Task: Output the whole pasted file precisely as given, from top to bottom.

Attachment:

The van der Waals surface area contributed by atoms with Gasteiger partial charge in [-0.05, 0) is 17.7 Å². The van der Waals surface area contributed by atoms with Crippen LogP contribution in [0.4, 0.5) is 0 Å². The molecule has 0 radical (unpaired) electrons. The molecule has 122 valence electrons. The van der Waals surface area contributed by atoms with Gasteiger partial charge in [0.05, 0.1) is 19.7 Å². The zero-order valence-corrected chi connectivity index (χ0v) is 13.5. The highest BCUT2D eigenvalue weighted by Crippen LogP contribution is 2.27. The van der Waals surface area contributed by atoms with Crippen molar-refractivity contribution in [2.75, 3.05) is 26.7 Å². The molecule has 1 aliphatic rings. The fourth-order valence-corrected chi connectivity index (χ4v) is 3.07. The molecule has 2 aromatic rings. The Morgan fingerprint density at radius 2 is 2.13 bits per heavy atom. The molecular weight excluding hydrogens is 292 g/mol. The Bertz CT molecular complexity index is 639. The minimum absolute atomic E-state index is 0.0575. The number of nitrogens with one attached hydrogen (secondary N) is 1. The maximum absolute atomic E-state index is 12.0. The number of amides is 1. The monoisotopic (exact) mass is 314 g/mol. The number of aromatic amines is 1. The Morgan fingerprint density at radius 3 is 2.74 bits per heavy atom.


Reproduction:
The van der Waals surface area contributed by atoms with Gasteiger partial charge in [-0.05, 0) is 17.7 Å². The van der Waals surface area contributed by atoms with Crippen LogP contribution in [0.4, 0.5) is 0 Å². The molecule has 0 radical (unpaired) electrons. The molecule has 122 valence electrons. The van der Waals surface area contributed by atoms with Gasteiger partial charge in [0.05, 0.1) is 19.7 Å². The zero-order valence-corrected chi connectivity index (χ0v) is 13.5. The highest BCUT2D eigenvalue weighted by Crippen LogP contribution is 2.27. The van der Waals surface area contributed by atoms with Crippen molar-refractivity contribution in [2.75, 3.05) is 26.7 Å². The molecule has 1 aliphatic rings. The fourth-order valence-corrected chi connectivity index (χ4v) is 3.07. The molecule has 2 aromatic rings. The Morgan fingerprint density at radius 2 is 2.13 bits per heavy atom. The molecular weight excluding hydrogens is 292 g/mol. The Bertz CT molecular complexity index is 639. The minimum absolute atomic E-state index is 0.0575. The number of nitrogens with one attached hydrogen (secondary N) is 1. The maximum absolute atomic E-state index is 12.0. The number of amides is 1. The monoisotopic (exact) mass is 314 g/mol. The number of aromatic amines is 1. The Morgan fingerprint density at radius 3 is 2.74 bits per heavy atom.